5 Alternative Ways Vegans Have Advocated For Animals

Lots of activists have tried a whole range of activities
Activists can get involved with the Earthlings Experience to raise awareness of the cruelty inflicted on animals in slaughterhouses (Photo: Jos Web)

Fancy getting into activism, but not sure where to start?

There is a whole spectrum of activities you can do to advocate for animals. While some people like to go on marches and demos, there are other, more subtle ways people use to get their point across.

Here are five methods activists have tried. Please note, Plant Based News does not advise or endorse any kind of illegal activity.

1. Writing on money

Although writing on banknotes is illegal in the UK, people sometimes use it as a form of activism, scrawling simple phrases like 'Go vegan' on cash.

One vegan came under fire on social media recently when posting their own attempt at writing on notes.

The Facebook user posted an image of £5 notes, on which was written 'Blood money' (a reference of animal fat in the notes themselves) and 'Go vegan'.

The action was a very controversial one, with one respondent saying: "They'll be replaced immediately, thus causing more tallow to be needed." Another added that it's illegal, and she does not condone it.

The original poster said: "It should be illegal to force this upon us. Vegans are, after all, against animal exploitation."

2. Literally wearing it on your sleeve (or skin)

Something as simple as wearing a T-shirt with a vegan message is bound to spark curiosity and raise eyebrows.

Get as creative as you want: wear a pin on your backpack, a hat with a message, put a sticker on your laptop, or you might choose to go as far as tattooing a vegan message on your body.

Check out this list of vegan tattoos to see activists who have inked their message onto their skin.

3. Trying chalktivism

Chalking is a fun way to grab people's attention and plant the vegan seed.

Easy and approachable, anyone can grab a piece of chalk and write vegan messages on the ground.

In a mass chalking protest that took place in Norwich recently, a huge number of vegans wrote down messages such as 'Compassion for all beings', '3,000 farmed animals are killed every second', and 'Have a happier meal, go vegan', just in front of a McDonald's.

The fast food chain's management chose to erase the chalked messages.

4. Placing stickers in supermarkets

Another controversial practice is sticking pro-vegan labels on meat in supermarkets. While some claim meat is thrown away after it has been labeled, and it is therefore driving demand, others argue it is a powerful tool in the activist's toolkit.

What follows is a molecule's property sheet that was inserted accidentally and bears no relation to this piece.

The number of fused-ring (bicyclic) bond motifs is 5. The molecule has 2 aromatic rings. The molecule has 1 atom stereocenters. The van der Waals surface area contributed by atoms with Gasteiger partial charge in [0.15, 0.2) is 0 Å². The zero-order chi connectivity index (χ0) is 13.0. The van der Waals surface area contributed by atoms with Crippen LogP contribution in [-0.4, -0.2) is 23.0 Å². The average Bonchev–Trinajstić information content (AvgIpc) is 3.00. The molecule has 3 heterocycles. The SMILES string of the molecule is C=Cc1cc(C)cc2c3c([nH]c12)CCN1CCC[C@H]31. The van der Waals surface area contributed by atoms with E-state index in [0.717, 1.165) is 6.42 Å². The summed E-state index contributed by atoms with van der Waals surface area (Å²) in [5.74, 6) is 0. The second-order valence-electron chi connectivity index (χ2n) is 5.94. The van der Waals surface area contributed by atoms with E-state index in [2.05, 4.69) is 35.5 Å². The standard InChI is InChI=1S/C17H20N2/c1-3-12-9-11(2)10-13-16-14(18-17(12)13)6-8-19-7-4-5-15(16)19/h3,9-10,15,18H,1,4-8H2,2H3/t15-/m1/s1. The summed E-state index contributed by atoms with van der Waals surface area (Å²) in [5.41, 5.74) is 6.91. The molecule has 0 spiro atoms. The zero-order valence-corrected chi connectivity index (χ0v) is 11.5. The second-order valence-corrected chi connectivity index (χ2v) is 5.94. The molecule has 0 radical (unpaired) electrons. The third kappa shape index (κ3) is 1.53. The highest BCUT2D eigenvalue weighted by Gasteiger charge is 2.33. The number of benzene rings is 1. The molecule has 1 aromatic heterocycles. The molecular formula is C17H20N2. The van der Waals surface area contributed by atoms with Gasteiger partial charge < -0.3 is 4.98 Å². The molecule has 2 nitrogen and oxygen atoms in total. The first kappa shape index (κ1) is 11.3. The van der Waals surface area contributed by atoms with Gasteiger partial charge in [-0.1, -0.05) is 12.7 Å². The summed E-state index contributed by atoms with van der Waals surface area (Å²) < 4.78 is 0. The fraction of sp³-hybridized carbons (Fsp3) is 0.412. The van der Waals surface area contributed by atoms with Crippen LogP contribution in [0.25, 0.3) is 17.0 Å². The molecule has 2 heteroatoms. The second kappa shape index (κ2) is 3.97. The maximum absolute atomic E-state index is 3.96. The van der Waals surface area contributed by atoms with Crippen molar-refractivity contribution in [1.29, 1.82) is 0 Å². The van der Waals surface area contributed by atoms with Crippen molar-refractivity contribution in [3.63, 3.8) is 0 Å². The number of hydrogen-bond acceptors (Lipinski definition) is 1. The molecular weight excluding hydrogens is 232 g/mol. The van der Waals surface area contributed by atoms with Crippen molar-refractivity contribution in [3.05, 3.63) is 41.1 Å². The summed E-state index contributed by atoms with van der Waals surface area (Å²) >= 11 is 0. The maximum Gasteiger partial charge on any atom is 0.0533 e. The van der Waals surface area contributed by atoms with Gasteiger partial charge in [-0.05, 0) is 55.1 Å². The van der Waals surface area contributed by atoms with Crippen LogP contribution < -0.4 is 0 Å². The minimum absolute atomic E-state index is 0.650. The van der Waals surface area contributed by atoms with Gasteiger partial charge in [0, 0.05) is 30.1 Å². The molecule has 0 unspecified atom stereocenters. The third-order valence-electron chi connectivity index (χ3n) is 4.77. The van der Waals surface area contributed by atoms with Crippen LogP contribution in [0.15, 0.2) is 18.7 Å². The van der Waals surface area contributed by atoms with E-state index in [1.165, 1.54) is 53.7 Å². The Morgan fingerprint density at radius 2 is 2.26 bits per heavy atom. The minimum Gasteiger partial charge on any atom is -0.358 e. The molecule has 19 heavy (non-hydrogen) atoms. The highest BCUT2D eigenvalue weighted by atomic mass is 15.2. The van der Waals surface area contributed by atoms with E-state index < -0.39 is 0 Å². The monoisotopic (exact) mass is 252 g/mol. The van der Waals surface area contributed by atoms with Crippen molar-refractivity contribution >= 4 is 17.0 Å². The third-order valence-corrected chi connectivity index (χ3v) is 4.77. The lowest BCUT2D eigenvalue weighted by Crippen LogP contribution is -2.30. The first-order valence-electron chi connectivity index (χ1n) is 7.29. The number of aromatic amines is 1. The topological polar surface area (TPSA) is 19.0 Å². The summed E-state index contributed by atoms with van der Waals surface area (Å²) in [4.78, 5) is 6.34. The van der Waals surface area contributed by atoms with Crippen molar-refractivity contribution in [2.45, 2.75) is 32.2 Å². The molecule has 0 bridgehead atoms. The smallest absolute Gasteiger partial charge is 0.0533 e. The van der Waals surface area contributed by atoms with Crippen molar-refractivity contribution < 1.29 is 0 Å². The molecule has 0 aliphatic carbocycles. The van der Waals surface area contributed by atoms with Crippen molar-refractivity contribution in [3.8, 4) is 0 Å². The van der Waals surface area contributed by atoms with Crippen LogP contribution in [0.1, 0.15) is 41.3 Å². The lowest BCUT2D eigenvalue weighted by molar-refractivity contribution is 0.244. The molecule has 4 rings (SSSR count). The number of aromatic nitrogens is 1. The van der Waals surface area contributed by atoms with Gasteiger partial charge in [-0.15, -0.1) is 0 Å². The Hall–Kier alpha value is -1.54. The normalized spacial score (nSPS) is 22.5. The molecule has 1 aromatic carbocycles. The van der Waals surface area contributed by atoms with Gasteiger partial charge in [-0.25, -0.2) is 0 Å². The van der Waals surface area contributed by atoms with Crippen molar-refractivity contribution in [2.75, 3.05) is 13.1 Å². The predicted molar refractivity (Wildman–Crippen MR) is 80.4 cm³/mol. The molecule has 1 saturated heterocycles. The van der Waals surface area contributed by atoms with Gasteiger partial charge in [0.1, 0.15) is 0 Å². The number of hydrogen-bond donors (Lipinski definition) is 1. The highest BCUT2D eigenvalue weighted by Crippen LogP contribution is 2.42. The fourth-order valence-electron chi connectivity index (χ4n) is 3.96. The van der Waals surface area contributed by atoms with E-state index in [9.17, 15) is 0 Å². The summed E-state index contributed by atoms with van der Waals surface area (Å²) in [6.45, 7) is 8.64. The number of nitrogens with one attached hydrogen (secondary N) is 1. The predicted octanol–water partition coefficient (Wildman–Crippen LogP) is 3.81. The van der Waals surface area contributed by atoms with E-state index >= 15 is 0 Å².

Marc Gurney, a vegan activist from Brighton, says: "It's important that people understand that it's not right for an animal to be killed when there are so many alternatives to animal products."

Discussing a shopper who said she felt 'emotionally blackmailed' after finding an anti-meat sticker in a supermarket, Gurney responded that if she was horrified by the sticker, then 'she needs to think twice about what she puts on her plate'.

A shopper was shocked to find this sticker on a spaghetti bolognese (Photo: Vegan Future Twitter)

5. The Earthlings Experience

Lots of activists have engaged with a project called the Earthlings Experience - a vegan outreach technique that consists of masked activists standing in a public space, with a laptop playing the Earthlings documentary.

The mask is to attract attention and protect your anonymity at the same time.

This outreach can help many people make the connection between the animal in the slaughterhouse and the food on their plate.

READ MORE:

LONDON UK: Activism and Campaigning: Emerging Issues And Tactics For Effective Campaigning

Sharing Animals' Unimaginable Pain: Vegan Activist Does 24-Hour Tattoo Challenge

Interview With Vegan Activist James Aspey | PBN Spotlight #1

Disclaimer: The opinions expressed in this article are prepared in the author's capacity and do not necessarily reflect the views and opinions of Plant Based News itself. 

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PBN Contributor:

Diana is a London-based writer dedicated to bringing you the latest updates in ethical consumerism and plant-based nutrition. She is a recent media graduate with extensive journalistic experience, and writes in hopes of changing the narrative. You can follow‚ÄąDiana on Instagram and Twitter @dianalupica

(c)2018 Plant Based News LTD. All Rights Reserved.

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